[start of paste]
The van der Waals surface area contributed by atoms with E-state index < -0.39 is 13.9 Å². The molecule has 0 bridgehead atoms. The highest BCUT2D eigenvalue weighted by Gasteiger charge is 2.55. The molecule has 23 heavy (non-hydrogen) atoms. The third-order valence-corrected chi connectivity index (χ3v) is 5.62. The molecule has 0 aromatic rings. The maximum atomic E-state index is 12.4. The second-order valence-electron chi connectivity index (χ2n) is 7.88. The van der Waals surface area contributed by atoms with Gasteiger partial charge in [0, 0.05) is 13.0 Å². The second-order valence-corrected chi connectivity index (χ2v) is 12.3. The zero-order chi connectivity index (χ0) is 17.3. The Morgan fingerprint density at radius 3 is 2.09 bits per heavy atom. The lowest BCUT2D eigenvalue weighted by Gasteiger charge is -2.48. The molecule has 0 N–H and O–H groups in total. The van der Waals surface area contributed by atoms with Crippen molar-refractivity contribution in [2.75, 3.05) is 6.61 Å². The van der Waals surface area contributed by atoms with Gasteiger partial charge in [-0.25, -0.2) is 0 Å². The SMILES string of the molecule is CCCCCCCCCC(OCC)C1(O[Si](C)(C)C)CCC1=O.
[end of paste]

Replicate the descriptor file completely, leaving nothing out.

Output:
The van der Waals surface area contributed by atoms with E-state index < -0.39 is 13.9 Å². The molecule has 0 bridgehead atoms. The highest BCUT2D eigenvalue weighted by Gasteiger charge is 2.55. The molecule has 23 heavy (non-hydrogen) atoms. The third-order valence-corrected chi connectivity index (χ3v) is 5.62. The molecule has 0 aromatic rings. The maximum atomic E-state index is 12.4. The second-order valence-electron chi connectivity index (χ2n) is 7.88. The van der Waals surface area contributed by atoms with Gasteiger partial charge in [0, 0.05) is 13.0 Å². The second-order valence-corrected chi connectivity index (χ2v) is 12.3. The zero-order chi connectivity index (χ0) is 17.3. The Morgan fingerprint density at radius 3 is 2.09 bits per heavy atom. The lowest BCUT2D eigenvalue weighted by Gasteiger charge is -2.48. The molecule has 0 N–H and O–H groups in total. The van der Waals surface area contributed by atoms with Crippen molar-refractivity contribution in [2.75, 3.05) is 6.61 Å². The van der Waals surface area contributed by atoms with Gasteiger partial charge in [-0.25, -0.2) is 0 Å². The SMILES string of the molecule is CCCCCCCCCC(OCC)C1(O[Si](C)(C)C)CCC1=O.